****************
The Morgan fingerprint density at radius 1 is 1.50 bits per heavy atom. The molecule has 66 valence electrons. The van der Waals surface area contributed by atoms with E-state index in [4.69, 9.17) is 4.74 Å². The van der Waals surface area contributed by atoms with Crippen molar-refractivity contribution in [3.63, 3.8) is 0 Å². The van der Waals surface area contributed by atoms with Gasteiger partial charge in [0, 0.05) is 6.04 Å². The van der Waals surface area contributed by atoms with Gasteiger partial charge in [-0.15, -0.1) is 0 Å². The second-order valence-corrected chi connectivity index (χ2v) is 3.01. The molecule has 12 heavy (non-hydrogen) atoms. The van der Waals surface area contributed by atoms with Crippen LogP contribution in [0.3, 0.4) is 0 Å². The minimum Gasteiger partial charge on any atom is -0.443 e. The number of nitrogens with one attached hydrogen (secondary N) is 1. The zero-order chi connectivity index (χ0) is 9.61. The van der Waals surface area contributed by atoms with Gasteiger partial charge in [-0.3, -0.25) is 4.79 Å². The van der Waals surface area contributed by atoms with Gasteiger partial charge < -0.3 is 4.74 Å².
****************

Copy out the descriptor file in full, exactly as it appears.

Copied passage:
The Morgan fingerprint density at radius 1 is 1.50 bits per heavy atom. The molecule has 66 valence electrons. The van der Waals surface area contributed by atoms with E-state index in [4.69, 9.17) is 4.74 Å². The van der Waals surface area contributed by atoms with Crippen molar-refractivity contribution in [3.63, 3.8) is 0 Å². The van der Waals surface area contributed by atoms with Gasteiger partial charge in [0, 0.05) is 6.04 Å². The van der Waals surface area contributed by atoms with Gasteiger partial charge in [-0.15, -0.1) is 0 Å². The second-order valence-corrected chi connectivity index (χ2v) is 3.01. The molecule has 12 heavy (non-hydrogen) atoms. The van der Waals surface area contributed by atoms with Crippen LogP contribution in [0.3, 0.4) is 0 Å². The minimum Gasteiger partial charge on any atom is -0.443 e. The number of nitrogens with one attached hydrogen (secondary N) is 1. The zero-order chi connectivity index (χ0) is 9.61. The van der Waals surface area contributed by atoms with Gasteiger partial charge in [-0.3, -0.25) is 4.79 Å². The van der Waals surface area contributed by atoms with Gasteiger partial charge < -0.3 is 4.74 Å².